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  24. Post #304
    Gold Member
    Pilotguy97's Avatar
    November 2010
    4,524 Posts
    Well I just came back from the Smithsonian Air & Space museum and that place is absolutely incredible. Although I am ashamed with myself, since I mistook a miniature Vostok capsule and a GRAB satellite for Sputnik.

    Oh yeah and, uh, hi thread.
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  25. Post #305
    Could one in the future make rockets out of carbon nanotube? If they in fact are super-solid, light, cheap and heat resistant they'd be the perfect material to make rockets out of once one can grow long strands.
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  26. Post #306
    Tony's Avatar
    September 2011
    733 Posts
    That's probably one of the two challenges that I reckon we have with space at the moment. The first is actually having a decent material to make spacecraft out of, and the second is propulsion.
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  27. Post #307
    Gold Member
    Pelf's Avatar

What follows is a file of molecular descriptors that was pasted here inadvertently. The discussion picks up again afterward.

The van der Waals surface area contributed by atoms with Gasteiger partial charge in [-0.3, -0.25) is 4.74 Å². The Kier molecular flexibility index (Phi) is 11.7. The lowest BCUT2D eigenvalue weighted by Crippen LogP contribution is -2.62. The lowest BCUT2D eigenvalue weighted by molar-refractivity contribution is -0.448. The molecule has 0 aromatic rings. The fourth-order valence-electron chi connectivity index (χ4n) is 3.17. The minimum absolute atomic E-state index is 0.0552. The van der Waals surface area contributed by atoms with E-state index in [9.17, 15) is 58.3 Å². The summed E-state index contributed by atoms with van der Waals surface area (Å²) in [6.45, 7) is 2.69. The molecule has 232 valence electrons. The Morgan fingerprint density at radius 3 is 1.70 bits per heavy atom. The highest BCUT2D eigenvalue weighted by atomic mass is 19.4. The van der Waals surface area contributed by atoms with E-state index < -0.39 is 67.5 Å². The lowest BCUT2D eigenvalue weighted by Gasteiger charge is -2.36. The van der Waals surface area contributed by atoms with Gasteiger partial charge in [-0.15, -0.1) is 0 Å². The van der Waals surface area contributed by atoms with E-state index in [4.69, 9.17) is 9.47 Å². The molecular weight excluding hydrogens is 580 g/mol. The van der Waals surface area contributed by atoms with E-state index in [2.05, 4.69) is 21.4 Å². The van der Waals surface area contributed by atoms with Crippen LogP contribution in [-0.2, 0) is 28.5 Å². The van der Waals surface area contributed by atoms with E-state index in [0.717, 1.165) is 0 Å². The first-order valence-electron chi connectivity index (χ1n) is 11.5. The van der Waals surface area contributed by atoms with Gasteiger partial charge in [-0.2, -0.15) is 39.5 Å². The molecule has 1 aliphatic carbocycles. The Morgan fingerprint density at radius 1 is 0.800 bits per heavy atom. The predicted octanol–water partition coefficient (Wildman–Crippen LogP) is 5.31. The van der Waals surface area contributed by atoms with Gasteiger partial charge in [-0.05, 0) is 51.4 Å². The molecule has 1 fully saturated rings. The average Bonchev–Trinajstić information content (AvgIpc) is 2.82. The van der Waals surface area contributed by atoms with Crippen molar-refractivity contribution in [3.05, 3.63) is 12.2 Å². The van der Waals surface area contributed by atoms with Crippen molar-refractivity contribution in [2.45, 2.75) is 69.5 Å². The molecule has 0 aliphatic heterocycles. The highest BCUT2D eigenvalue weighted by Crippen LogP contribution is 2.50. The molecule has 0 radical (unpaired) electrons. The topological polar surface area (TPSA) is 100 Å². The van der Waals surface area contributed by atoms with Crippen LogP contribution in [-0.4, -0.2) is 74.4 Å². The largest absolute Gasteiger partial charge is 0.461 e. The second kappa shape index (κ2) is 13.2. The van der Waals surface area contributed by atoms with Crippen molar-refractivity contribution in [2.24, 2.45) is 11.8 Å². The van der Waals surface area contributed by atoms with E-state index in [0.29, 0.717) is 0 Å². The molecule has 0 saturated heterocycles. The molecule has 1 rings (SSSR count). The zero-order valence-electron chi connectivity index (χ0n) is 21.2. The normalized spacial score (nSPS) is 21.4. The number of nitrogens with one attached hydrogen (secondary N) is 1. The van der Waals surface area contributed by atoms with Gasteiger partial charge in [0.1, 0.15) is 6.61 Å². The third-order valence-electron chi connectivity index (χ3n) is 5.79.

September 2007
    3,001 Posts
    You guys familiar with the Heat-series?

    Made by Danish amateur astronomers. In 2015 they're making the Heat Heavy and being the first amateurs to send a man into suborbital space.

    Edited:

    Here's a little backstory on these guys, all working for free with no budget and no pay, all out of their own pockets.
    http://en.wikipedia.org/wiki/Copenhagen_Suborbitals
    They're moving beyond that little rocket now:


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  28. Post #308
    Reply With Quote Edit / Delete Mac Denmark Show Events

  29. Post #309
    Dog
    What's worse than biting into an apple and finding a dick?
    Dog's Avatar
    March 2011
    3,767 Posts
    I spent a minute trying to unselect that

    god damn blue
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  30. Post #310
    We're made of star-stuff
    LarparNar's Avatar
    February 2009
    10,170 Posts
    24 Million in today's dollars.
    Here we go:

    In 1969, the cost of a Saturn V including launch was US $ 185 million (inflation adjusted US$ 1.17 billion in 2012)
    Payload capacity is 119 000 kg (119 tons) to LEO.

    1.17 billion = 1 170 million

    $1 170M / 119 = ~$9.832

    In 1969 dollars it was ~$1.55M/ton
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  31. Post #311
    Venus has been so bright the past few nights.
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  32. Post #312
    I pushed my dad off the stairs and all I got was he came back
    Aerkhan's Avatar
    October 2009
    4,767 Posts
    I'm not really sure what every comparable launch vehicle costs, but the Space Shuttle was about $450 M per launch, and that got 7 people and 24 tons into orbit, so that's about double the Falcon 1.